Prioritization in EU energy policy: Energy security first, then Energy Union

The European Commission’s “Energy Union” Communication, published on February 25, 2015, purports to provide the European Union (EU) with a comprehensive energy strategy. The Communication aims to simultaneously push forward the climate change agenda by deploying more renewables, while improving the level of energy efficiency, launching a major infrastructure program, and completing the energy single market. All of these objectives are necessary to establish a functioning, dynamic, liquid, and modern European energy market. The danger, however, is that the European Union’s key energy security risk—the supply threat from the Russian Federation and in particular the risk related to the dominant natural gas supplier, the Kremlin-controlled energy giant Gazprom—is not prioritized amid the Communication’s broader objectives. Currently, the significant supply risk falls upon a group of states in Central and Eastern Europe, the Baltic states, and Finland.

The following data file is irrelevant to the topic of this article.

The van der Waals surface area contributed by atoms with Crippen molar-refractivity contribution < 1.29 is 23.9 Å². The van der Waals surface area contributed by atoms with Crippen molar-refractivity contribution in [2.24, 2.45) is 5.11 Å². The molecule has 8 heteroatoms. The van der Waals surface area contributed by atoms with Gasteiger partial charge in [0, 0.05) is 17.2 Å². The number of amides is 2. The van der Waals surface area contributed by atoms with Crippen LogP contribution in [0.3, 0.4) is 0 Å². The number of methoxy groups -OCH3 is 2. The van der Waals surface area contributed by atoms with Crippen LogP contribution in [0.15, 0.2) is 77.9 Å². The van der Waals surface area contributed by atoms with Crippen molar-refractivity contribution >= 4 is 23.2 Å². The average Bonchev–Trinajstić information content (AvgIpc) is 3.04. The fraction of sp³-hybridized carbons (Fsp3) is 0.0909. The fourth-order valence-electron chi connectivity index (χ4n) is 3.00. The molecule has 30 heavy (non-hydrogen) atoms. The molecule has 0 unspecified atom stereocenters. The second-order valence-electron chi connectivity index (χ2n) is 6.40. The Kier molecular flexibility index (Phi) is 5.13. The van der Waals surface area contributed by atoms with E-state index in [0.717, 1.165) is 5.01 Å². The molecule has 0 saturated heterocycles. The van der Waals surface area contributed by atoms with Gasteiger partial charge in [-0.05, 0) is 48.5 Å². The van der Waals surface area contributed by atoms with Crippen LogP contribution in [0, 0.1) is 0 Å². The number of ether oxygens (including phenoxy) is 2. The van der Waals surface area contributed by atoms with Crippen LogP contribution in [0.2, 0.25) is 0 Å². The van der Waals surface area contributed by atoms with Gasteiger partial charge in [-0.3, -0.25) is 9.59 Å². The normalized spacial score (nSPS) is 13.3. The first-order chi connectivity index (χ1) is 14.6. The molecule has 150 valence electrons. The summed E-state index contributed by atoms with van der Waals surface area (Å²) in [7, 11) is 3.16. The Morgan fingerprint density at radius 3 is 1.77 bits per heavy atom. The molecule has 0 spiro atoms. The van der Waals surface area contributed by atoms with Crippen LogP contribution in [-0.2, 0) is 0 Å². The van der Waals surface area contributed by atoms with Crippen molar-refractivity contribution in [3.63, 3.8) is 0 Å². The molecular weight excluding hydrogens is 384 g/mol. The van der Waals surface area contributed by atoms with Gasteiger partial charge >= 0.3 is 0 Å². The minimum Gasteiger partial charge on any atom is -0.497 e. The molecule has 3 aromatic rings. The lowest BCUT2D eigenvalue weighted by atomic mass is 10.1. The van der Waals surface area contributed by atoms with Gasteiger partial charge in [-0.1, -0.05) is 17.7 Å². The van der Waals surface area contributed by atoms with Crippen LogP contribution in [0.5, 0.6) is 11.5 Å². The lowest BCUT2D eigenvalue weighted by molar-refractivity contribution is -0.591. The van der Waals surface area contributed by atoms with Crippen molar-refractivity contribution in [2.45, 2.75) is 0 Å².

In Prioritization in EU energy policy: Energy security first, then Energy Union, Alan Riley, a senior fellow with the Atlantic Council’s Global Energy Center, argues that the European Commission, in developing its Energy Union work program, needs to focus its efforts on delivering a number of key solutions to the affected states. Some of these solutions involve specific cross-border infrastructure projects. Others involve forging ahead with particular elements of the Energy Union, for instance, the completion of the single market in gas. Part of the solution lies in working with non-EU partners, such as Ukraine and Turkey, to help them improve their own supply security as well as the EU’s.

Focusing on the key energy security risks provides a sound base for the development of the rest of the EU’s Energy Union project. Over the last decade, the EU has struggled to develop an energy policy that simultaneously meets the goals of affordability, sustainability, and security. By focusing on the EU’s supply security in gas first, the EU can put itself in a position whereby all three goals can be met, as the creation of a deep liquid natural gas market across the continent will make it much easier to deliver the affordability and sustainability goals.

Related Experts: Alan Riley